Chapter 4 provided details of the manual analyses. Results included the type of organisation producing a manual, whether commercial, research, or governmental, and the correlation between excavation and organisation type. Evis does make limited suggestions as to why different geographic areas or organisation types use different methods. However, the discussion is limited to traditional archaeology. There is no section discussing the manuals as they relate to the realm of forensics.
Chapter 5 is a summary of the interviews conducted with the individual archaeologists. Here, the overriding theme is that recording and excavation methods tend to change in accordance with the circumstances surrounding the excavation. Reasons were ranked from most important to least important (71-75), beginning with:
- the aims and objectives;
- type of site;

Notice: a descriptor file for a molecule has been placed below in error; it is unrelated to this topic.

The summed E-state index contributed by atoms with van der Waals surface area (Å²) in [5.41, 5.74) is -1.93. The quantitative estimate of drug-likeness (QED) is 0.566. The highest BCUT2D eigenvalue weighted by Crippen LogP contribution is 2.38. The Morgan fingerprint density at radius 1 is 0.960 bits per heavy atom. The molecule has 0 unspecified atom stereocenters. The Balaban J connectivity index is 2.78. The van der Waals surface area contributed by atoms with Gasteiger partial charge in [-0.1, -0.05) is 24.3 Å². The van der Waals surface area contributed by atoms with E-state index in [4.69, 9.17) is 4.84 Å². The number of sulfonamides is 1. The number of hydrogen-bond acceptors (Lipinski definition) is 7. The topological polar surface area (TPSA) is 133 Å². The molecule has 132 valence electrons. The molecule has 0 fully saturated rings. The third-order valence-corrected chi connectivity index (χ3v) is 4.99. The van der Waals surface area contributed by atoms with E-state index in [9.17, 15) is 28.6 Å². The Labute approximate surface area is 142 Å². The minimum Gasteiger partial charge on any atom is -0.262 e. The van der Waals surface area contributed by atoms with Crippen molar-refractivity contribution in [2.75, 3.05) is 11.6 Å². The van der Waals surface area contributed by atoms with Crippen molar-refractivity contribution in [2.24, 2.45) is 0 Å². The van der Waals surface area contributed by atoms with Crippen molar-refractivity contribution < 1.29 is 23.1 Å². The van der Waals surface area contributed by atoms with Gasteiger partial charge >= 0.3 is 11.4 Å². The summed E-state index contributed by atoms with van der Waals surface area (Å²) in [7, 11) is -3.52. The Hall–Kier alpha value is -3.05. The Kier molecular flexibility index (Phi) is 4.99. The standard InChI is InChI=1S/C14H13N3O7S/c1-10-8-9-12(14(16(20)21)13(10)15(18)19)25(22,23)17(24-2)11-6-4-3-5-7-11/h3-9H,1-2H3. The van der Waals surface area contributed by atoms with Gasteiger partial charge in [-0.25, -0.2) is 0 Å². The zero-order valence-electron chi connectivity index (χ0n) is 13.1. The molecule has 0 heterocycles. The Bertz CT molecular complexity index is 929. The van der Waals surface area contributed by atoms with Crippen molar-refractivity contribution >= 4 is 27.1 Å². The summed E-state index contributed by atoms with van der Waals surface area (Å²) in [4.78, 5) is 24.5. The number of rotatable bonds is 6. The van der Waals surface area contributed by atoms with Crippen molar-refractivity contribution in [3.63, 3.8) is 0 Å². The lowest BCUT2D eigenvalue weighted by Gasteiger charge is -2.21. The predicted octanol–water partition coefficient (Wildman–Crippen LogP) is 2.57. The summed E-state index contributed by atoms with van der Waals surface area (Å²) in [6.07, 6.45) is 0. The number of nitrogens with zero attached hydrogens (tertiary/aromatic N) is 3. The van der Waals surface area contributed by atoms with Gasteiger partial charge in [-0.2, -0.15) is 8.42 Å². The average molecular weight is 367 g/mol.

- field expertise;
- communication with other archaeologists;
- previous archaeological training;
- governmental requirements;
- literary sources; and lastly
- the recording system.
This is followed by various justifications provided by the archaeologists for using the stratigraphic, demirant, quadrant, or arbitrary excavation techniques, in addition to reasons for using a particular recording method. These justifications generally amounted to comfort, preference and training. Again, no discussion was given with reference to the practice of forensics.
Chapter 6 details the 50 standardised excavations conducted by 40 archaeologists and 10 laymen used as controls (37). According to Evis, results suggest that the Quadrant Excavation method and Standard Context Recording system was the most consistent, efficient, and reliable approach to use in the recovery of a ‘clandestine’ burial (212). This is closely followed by the Demirant method and then the Stratigraphic Method; both in combination with the Single Context Recording system. The author also states that archaeological experience seems to have little impact on the effectiveness of these methods (205-6).